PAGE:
When Paul said that he became like them, he was saying what he did in 1 Corinthians 9:19-23.  He became like one under the law to win those under the law or he became like one not having the law, so as to win those not having the law.

“Apparently, Paul was compelled to travel into the region of Galatia because of some type of physical infirmity he suffered while on his first missionary journey. The book of Acts doesn’t tell us as much about this as we would like to know, but we can piece together a few facts.” (Guzik)

Evidently, while Paul visited the Galatians the first time, he was sick.  The Galatians could have sent him away but chose to take care of him.  He says they treated him as if he was an angel or Jesus Christ.  Paul is saying that they treated him so well that they would have taken out their own eyes and given them to Paul.  Throughout the letter to the Galatians, Paul has rebuked them.  Here he wanted to know where was their sense of blessing (NASB) or joyful and grateful spirit (NIV).  In verse 16, Paul asks them if he has become their enemy because he told them the truth.  This is a complete turnaround from what they thought when he first gave them the gospel message.


4:17 They eagerly seek you, not commendably, but they wish to shut you out so that you will seek them. 18 But it is good always to be eagerly sought in a commendable manner, and not only when I am present with you. 19 My children, with whom I am again in labor until Christ is formed in you— 20 but I could wish to be present with you now and to change my tone, for I am perplexed about you.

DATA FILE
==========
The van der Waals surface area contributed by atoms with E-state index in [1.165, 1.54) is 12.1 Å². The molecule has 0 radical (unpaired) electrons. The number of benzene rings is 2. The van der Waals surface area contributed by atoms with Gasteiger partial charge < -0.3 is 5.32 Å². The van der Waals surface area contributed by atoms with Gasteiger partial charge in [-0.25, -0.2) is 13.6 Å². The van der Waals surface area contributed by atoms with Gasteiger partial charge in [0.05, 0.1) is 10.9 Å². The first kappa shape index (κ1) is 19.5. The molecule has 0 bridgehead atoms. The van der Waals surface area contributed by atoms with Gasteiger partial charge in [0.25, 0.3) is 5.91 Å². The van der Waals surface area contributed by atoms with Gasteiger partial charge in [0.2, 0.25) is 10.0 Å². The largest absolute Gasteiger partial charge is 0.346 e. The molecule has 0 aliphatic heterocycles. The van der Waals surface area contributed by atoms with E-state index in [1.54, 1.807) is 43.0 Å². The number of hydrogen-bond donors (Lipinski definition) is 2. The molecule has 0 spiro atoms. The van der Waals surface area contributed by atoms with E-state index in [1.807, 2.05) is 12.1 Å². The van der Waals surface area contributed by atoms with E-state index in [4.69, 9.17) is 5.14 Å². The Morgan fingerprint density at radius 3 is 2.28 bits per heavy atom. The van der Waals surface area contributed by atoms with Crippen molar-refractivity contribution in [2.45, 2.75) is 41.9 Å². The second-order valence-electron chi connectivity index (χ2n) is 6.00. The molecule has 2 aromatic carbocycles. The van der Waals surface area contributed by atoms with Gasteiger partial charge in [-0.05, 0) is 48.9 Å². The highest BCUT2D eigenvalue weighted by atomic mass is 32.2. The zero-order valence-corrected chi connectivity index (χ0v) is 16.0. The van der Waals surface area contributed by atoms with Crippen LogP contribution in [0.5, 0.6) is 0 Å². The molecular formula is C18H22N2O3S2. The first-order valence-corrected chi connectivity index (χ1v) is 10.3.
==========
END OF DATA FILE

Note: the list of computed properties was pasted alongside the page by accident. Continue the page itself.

Paul says that “They eagerly seek you out” (NASB), “THEY” are the legalists (Judaizers) or false teachers (NLT).  Their intentions are NOT good (NLT).  They are turning the Gentiles away from Paul so that the Gentiles will have to get their information about God from the false teachers.

“Do you Galatians know why the false apostles are so zealous about you? They expect you to reciprocate. And that would leave me out. If their zeal were right they would not mind your loving me. But they hate my doctrine and want to stamp it out. In order to bring this to pass they go about to alienate your hearts from me and to make me obnoxious to you.” In this way, Paul brings the false apostles into suspicion. He questions their motives. He maintains that their zeal is mere pretense to deceive the Galatians. Our Savior Christ also warned us, saying: “Beware of false prophets, which come to you in sheep’s clothing” (Matt 7:15). (Luther)

In verse 19, Paul calls them children again.  This time he questions their salvation because he says he feels as though he is in labor.  He is saying that they are not even babies, they aren’t even born again yet.  He wishes that he was present with them and apologizes for the tone of the letter and he doesn’t know how else to help (NLT) them.



Bond and Free

4:21 Tell me, you who want to be under law, do you not listen to the law? 22 For it is written that Abraham had two sons, one by the bondwoman and one by the free woman. 23 But the son by the bondwoman was born according to the flesh, and the son by the free woman through the promise. 24 This is allegorically speaking, for these women are two covenants: one proceeding from Mount Sinai bearing children who are to be slaves; she is Hagar. 25 Now this Hagar is Mount Sinai in Arabia and corresponds to the present Jerusalem, for she is in slavery with her children.